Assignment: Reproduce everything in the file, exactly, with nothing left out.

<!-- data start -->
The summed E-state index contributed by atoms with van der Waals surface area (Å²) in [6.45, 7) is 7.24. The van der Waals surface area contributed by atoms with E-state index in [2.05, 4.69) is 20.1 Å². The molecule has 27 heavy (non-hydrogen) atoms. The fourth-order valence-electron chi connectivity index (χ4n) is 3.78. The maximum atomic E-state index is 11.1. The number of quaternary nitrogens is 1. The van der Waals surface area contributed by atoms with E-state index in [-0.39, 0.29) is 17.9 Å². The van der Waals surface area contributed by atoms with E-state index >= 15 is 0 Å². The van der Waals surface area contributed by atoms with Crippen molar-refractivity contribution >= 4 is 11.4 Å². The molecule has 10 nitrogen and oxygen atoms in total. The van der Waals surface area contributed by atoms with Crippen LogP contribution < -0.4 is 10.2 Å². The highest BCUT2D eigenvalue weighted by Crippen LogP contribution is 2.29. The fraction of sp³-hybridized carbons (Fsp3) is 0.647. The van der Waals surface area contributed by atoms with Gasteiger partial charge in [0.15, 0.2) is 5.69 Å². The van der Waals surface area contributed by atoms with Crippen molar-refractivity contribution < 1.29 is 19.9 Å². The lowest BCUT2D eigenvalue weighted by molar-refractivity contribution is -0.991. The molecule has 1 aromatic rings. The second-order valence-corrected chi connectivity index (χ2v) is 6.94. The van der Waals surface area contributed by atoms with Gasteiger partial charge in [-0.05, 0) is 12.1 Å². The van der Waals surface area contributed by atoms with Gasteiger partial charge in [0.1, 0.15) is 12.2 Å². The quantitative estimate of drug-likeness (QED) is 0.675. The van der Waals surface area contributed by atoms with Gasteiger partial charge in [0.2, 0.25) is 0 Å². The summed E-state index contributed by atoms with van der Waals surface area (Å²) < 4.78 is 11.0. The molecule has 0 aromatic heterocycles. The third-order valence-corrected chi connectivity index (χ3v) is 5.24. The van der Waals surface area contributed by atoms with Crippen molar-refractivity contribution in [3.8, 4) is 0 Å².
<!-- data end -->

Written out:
The summed E-state index contributed by atoms with van der Waals surface area (Å²) in [6.45, 7) is 7.24. The van der Waals surface area contributed by atoms with E-state index in [2.05, 4.69) is 20.1 Å². The molecule has 27 heavy (non-hydrogen) atoms. The fourth-order valence-electron chi connectivity index (χ4n) is 3.78. The maximum atomic E-state index is 11.1. The number of quaternary nitrogens is 1. The van der Waals surface area contributed by atoms with E-state index in [-0.39, 0.29) is 17.9 Å². The van der Waals surface area contributed by atoms with E-state index >= 15 is 0 Å². The van der Waals surface area contributed by atoms with Crippen molar-refractivity contribution >= 4 is 11.4 Å². The molecule has 10 nitrogen and oxygen atoms in total. The van der Waals surface area contributed by atoms with Crippen LogP contribution < -0.4 is 10.2 Å². The highest BCUT2D eigenvalue weighted by Crippen LogP contribution is 2.29. The fraction of sp³-hybridized carbons (Fsp3) is 0.647. The van der Waals surface area contributed by atoms with Gasteiger partial charge in [0.15, 0.2) is 5.69 Å². The van der Waals surface area contributed by atoms with Crippen molar-refractivity contribution < 1.29 is 19.9 Å². The lowest BCUT2D eigenvalue weighted by molar-refractivity contribution is -0.991. The molecule has 1 aromatic rings. The second-order valence-corrected chi connectivity index (χ2v) is 6.94. The van der Waals surface area contributed by atoms with Gasteiger partial charge in [-0.05, 0) is 12.1 Å². The van der Waals surface area contributed by atoms with Gasteiger partial charge in [0.1, 0.15) is 12.2 Å². The quantitative estimate of drug-likeness (QED) is 0.675. The van der Waals surface area contributed by atoms with Gasteiger partial charge in [0.2, 0.25) is 0 Å². The summed E-state index contributed by atoms with van der Waals surface area (Å²) < 4.78 is 11.0. The molecule has 0 aromatic heterocycles. The third-order valence-corrected chi connectivity index (χ3v) is 5.24. The van der Waals surface area contributed by atoms with Crippen molar-refractivity contribution in [3.8, 4) is 0 Å².